If you say, O but he hath done thus and thus against me. Let conscience say what you have done yourselves against God and others. If you say, he is a schismatic, an hypocrite, or this or that; remember that malice is blind, and never wants matter of accusation or reproach, and innocency is no defence against it: else Christ and his prophets and apostles had been better used by the world. And ask conscience whether more than you can truly say of him, may not be said against yourselves. If all such must be defamed, how infamous will

you be?

8, If you will speak ill, you must hear ill. You teach men how to use you. “Si mihi pergit quæ vult dicere, quæ non vult audiet."

“ Benedictis si certasset, audisset bene," saith the comedian. And God usually in justice suffereth it to be. And as those that by violence trample down others, when they feel themşelves; on the higher ground, do oft live to be trampled on themselves ; so those that take their advantages to insult and defame others, do usually live to be defamed. 66 For with whai measure you mete, it shall be measured to you again. Judge not therefore, that ye be not judged.” (Matt. vii. 1, 2.)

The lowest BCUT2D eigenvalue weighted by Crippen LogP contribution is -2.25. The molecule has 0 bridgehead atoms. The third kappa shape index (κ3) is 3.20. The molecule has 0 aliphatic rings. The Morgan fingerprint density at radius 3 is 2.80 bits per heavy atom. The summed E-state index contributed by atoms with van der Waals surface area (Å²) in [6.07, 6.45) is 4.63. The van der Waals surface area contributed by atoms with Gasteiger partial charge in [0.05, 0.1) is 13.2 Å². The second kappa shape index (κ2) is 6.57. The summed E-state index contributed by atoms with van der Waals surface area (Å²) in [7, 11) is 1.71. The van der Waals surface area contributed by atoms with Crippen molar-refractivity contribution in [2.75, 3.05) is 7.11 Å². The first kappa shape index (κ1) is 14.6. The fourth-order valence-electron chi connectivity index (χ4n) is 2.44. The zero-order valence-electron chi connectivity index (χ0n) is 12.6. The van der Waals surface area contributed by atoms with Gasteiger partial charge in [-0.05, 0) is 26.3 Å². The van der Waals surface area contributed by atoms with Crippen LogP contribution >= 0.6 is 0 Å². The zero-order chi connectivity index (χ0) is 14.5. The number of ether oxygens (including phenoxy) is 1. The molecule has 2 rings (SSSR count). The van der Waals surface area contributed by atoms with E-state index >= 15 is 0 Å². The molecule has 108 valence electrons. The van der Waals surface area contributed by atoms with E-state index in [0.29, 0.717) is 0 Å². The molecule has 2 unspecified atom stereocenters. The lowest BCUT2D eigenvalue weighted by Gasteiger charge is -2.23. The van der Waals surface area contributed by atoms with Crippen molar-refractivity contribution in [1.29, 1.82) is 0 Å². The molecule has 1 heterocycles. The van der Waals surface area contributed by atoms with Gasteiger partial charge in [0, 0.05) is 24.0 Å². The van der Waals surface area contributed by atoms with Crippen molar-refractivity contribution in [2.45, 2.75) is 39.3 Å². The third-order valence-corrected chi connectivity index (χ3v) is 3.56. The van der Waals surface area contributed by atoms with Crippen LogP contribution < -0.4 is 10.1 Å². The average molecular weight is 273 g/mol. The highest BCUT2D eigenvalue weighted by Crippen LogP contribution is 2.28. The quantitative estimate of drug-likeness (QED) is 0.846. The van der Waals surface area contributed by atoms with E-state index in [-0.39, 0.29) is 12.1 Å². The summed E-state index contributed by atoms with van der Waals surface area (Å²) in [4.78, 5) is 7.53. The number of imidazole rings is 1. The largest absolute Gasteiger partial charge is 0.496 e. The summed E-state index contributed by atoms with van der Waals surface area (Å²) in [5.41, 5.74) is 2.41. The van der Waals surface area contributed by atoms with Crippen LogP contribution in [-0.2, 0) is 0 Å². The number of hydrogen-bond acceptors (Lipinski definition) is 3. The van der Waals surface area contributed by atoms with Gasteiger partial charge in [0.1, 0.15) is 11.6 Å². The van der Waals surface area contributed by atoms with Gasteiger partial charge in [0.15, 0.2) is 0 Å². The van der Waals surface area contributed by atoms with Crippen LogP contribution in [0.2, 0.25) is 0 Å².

To which of these two former ranks you should refer the common names of scorn that religious persons have been most loaded with among us, you must judge by the particular occasion and person. It is not my intention or desire to plead for any faction, disobedience, irregularity, or hypocrisy; much less to palliate heresies or odious crimes that are cloaked with the name or profession of religion. It is the hypocrite that I am all this while detecting. But I must say that it hath been the highest brand or character of hypocrisy and impudent profaneness conjunct; and one of the most crying transgressions of this land, that men, baptized into the name of Christ, have made a scorn at the diligent serving of him, and lived in the hatred of that religion in the life and practice, which themselves profess. And that if upon some small circumstantial differences, any of their superiors have encouraged them to use any nickname of reproach against their most conscientious brethren, they have been glad of the occasion, and used those reproaches against the serious practice of religion, which others pretend to use only against men's different opinions, which they account their exorbitancies or mistakes. How the names of zealots, precisians, puritans, and such like, have been used in this land ; and what sort of people have been made thereby (and by the discountenance of those that should have cherished a diligent, holy life) to be the common scorn; and how great a hinderance this hath proved to the salvation of many thousand souls, is a thing that is much more sad to mention, than difficult to prove. And when one nickname is grown out of use, the serpentine enmity watcheth for the opportunity that is afforded by differences and discountenance of the times, to take up another that may have a sharper sting. The dead form of religion, and as much as you will of words and shows, they can reverence or endure: but life, and seriousness, and practice, is the thing they hate. Just like a bear, or other ravenous creature, that will let their prey alone while it seem dead and stirs not; but if it stir, they leap upon it, and tear it into pieces. And therefore it is that the diligent zealous exercise of religion among the Papists, by images, and tautologies, and lifeless ceremonies and forms, is not half so much hated or reproached by the vulgar, as the serious exercise of unquestionable duties, that all are